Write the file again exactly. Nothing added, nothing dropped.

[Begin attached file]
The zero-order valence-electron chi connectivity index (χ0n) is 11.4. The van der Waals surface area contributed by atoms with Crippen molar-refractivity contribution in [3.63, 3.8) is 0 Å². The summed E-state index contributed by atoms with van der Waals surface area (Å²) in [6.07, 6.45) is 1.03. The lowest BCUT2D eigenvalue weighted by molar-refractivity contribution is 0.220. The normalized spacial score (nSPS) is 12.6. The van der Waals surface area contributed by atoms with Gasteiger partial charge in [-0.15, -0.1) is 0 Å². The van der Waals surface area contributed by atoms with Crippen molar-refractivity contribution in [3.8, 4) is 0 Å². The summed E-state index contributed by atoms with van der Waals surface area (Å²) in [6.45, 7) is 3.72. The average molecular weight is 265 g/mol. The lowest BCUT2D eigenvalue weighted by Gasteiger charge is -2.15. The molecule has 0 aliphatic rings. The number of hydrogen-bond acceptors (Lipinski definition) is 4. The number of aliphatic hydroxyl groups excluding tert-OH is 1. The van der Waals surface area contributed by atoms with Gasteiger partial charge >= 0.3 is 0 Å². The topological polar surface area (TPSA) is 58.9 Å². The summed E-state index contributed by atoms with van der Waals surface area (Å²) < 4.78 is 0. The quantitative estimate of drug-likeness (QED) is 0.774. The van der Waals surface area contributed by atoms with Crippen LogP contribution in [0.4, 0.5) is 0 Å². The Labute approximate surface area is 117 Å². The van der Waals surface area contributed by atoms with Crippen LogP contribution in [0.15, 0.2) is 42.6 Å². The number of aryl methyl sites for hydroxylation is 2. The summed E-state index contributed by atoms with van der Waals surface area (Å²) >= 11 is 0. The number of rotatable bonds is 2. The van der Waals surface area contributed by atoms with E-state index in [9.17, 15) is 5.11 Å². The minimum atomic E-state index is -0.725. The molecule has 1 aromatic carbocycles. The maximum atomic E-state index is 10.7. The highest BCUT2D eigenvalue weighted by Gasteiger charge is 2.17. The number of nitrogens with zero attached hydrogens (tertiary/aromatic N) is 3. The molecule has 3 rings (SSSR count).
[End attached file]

The zero-order valence-electron chi connectivity index (χ0n) is 11.4. The van der Waals surface area contributed by atoms with Crippen molar-refractivity contribution in [3.63, 3.8) is 0 Å². The summed E-state index contributed by atoms with van der Waals surface area (Å²) in [6.07, 6.45) is 1.03. The lowest BCUT2D eigenvalue weighted by molar-refractivity contribution is 0.220. The normalized spacial score (nSPS) is 12.6. The van der Waals surface area contributed by atoms with Gasteiger partial charge in [-0.15, -0.1) is 0 Å². The van der Waals surface area contributed by atoms with Crippen molar-refractivity contribution in [3.8, 4) is 0 Å². The summed E-state index contributed by atoms with van der Waals surface area (Å²) in [6.45, 7) is 3.72. The average molecular weight is 265 g/mol. The lowest BCUT2D eigenvalue weighted by Gasteiger charge is -2.15. The molecule has 0 aliphatic rings. The number of hydrogen-bond acceptors (Lipinski definition) is 4. The number of aliphatic hydroxyl groups excluding tert-OH is 1. The van der Waals surface area contributed by atoms with Gasteiger partial charge >= 0.3 is 0 Å². The topological polar surface area (TPSA) is 58.9 Å². The summed E-state index contributed by atoms with van der Waals surface area (Å²) < 4.78 is 0. The quantitative estimate of drug-likeness (QED) is 0.774. The van der Waals surface area contributed by atoms with Crippen LogP contribution in [0.4, 0.5) is 0 Å². The Labute approximate surface area is 117 Å². The van der Waals surface area contributed by atoms with Crippen LogP contribution in [0.15, 0.2) is 42.6 Å². The number of aryl methyl sites for hydroxylation is 2. The summed E-state index contributed by atoms with van der Waals surface area (Å²) >= 11 is 0. The number of rotatable bonds is 2. The van der Waals surface area contributed by atoms with E-state index in [9.17, 15) is 5.11 Å². The minimum atomic E-state index is -0.725. The molecule has 1 aromatic carbocycles. The maximum atomic E-state index is 10.7. The highest BCUT2D eigenvalue weighted by Gasteiger charge is 2.17. The number of nitrogens with zero attached hydrogens (tertiary/aromatic N) is 3. The molecule has 3 rings (SSSR count).